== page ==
|A shocking fire in Raleigh-- On Tuesday
night, the 11th inst. at half past 11
o'clock, a fire broke out on the back part
of one of Mr. Win. Shaw's store houses on
Fayetteville street-- when first discovered,
the flame was rapidly ascending the outer
wall; and under it were seen the chunk and
shavings with which some unknown incendiary
had kindled the fatal blast. The timely
application of a small quantity of water
would have enabled the first who approached
the spot to extinguish the flame; but alas!
no water was to be had until the devouring
element so fair gained the ascendancy as to
bid defiance to the scanty means which the
Citizens could command-- and in less than
two hours a square and an half of the most
populous part of the city was wrapped in
"The atmosphere at first was almost perfectly still; the perceptible motion however was from south west-- the most favorable direction for the city. But in a very short time, the circumambient air, produced by the rarefaction, was so great as to form a strong current. Then indeed was the scene awfully appalling; and nothing but the prevailing direction of the common atmosphere, could have saved the west side of Fayetteville street. Oft did the threatening volume bend its insatiate flame westwardly, as if looking with wanton rapacity for further prey; and as oft did the south west breeze, as if directed by the finger of Heavenly pity, draw it back. The fire caught on several houses on the west side of the street, but it was immediately extinguished. In its course northwardly, it crossed a street 66 feet wide; and was arrested finally by blowing up Mr. Stuart's kitchen and by throwing water continually on his dwelling house, under cover of some trees. To the south were three contiguous tenements; these were devoured; and in this direction the fire terminated at Martin street. Thus Mr. Marshall's large corner house and all the houses thence up to Mr. Stuart's dwelling, were consumed.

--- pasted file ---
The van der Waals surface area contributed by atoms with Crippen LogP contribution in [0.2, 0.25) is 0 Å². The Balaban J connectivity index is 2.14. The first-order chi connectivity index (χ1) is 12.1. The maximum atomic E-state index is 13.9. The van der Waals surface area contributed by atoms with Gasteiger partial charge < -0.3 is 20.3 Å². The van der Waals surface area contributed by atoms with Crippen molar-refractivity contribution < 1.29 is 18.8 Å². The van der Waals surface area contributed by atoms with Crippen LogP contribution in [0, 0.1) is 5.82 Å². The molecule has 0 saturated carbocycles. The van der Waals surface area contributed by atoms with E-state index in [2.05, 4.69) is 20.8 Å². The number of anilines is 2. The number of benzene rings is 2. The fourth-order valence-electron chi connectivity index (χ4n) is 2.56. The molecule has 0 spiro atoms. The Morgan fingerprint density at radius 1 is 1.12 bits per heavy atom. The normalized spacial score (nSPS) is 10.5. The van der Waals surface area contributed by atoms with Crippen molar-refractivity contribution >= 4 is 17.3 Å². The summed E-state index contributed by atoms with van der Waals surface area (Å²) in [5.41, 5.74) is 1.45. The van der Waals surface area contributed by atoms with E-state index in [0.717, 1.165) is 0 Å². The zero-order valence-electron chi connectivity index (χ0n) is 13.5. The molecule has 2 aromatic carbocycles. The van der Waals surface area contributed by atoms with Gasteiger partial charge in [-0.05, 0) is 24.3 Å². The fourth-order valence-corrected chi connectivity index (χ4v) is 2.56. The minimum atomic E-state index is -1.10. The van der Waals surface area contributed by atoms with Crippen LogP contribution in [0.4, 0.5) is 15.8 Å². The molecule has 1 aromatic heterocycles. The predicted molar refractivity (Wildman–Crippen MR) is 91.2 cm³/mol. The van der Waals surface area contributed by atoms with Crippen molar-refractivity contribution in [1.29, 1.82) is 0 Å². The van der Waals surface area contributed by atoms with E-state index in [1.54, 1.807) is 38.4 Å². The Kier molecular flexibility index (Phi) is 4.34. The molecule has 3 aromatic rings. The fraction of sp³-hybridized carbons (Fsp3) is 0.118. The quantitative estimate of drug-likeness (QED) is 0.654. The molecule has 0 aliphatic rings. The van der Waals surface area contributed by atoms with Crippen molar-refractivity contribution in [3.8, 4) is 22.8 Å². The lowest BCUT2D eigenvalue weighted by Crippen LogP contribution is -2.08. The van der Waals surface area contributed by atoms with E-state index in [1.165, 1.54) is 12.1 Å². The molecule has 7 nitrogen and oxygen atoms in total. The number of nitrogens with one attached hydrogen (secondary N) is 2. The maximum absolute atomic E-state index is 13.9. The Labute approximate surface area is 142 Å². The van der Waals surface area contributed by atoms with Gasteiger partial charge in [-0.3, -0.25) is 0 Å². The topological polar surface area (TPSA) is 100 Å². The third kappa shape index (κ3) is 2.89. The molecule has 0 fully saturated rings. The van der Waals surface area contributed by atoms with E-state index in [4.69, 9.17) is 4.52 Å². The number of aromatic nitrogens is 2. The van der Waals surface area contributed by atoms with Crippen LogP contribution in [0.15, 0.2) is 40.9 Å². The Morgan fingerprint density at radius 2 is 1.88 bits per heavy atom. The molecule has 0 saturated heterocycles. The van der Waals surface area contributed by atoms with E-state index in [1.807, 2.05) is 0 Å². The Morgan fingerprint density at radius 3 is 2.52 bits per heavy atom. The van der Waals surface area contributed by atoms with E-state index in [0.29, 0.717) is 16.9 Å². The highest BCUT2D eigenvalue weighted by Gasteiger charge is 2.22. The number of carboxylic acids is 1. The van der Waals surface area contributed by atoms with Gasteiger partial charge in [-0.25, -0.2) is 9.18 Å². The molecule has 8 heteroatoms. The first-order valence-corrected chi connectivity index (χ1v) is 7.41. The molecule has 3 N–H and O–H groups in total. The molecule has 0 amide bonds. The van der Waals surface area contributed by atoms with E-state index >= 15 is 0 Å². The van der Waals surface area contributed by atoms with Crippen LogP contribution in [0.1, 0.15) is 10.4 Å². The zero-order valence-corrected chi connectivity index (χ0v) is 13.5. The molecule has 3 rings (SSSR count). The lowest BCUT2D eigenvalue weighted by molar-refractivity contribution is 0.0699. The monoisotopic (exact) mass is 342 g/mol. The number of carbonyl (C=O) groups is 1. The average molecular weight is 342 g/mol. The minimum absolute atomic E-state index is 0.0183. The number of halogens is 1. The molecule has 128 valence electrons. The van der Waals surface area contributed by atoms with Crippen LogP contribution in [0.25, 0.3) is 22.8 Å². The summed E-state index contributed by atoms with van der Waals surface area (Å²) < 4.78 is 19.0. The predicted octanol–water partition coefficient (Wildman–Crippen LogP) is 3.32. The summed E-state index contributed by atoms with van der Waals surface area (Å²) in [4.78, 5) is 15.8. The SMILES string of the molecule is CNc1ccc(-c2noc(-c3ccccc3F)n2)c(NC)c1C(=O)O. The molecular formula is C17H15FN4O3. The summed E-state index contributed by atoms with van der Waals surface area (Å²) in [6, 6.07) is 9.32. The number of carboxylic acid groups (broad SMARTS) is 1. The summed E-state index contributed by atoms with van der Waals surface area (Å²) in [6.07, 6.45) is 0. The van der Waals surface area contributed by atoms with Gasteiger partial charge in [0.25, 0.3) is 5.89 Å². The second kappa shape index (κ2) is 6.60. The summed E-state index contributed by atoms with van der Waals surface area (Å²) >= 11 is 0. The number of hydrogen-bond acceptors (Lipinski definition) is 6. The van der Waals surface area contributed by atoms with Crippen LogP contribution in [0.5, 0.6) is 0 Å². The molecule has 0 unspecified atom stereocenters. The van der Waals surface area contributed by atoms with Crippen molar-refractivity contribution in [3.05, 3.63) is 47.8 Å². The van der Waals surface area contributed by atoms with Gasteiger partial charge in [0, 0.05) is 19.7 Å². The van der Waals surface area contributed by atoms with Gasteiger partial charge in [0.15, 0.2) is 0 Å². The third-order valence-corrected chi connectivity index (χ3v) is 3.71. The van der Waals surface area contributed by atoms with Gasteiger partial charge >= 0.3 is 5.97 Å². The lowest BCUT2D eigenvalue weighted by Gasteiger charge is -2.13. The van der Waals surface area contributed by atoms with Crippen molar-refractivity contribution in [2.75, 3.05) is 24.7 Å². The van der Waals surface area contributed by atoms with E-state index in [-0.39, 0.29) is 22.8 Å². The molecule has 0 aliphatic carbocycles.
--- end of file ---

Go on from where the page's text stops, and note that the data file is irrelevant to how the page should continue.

But for the vigilance and activity of the owners, in running and saving their goods and furniture, the private loss would have been immense. At present it cannot be ascertained-- and now indeed we have to deplore the absolute ruin of a few worthy individuals; and the distressing loss of many others. We invoke the humanity and benevolence of such as were, by Divine Providence saved from the calamity, to remember their distressed brethren.
Large flakes of fire were wafted to a great distance-- many of them fell on the State house; and had it not been for the prudent forethought and active zeal of the state officers who have charge of the house, this costly building had also been consumed. But fortunately they had the presence of mind to procure a quantity of rope and a few property characters to mount the roof, who by tying the rope to the Cupola and their own bodies, were capable of running in every direction, and of extinguishing the fire as soon as it fell.
The great utility of trees in staying the fierce flame was apparent, and too much cannot be said in favor of cultivating trees in every town not only as a beautiful embellishment to the scenery but as a means of protection from fires
The following persons were also sufferers on Hargett street:
On the upper part of Fayetteville street the following persons in addition were sufferers:
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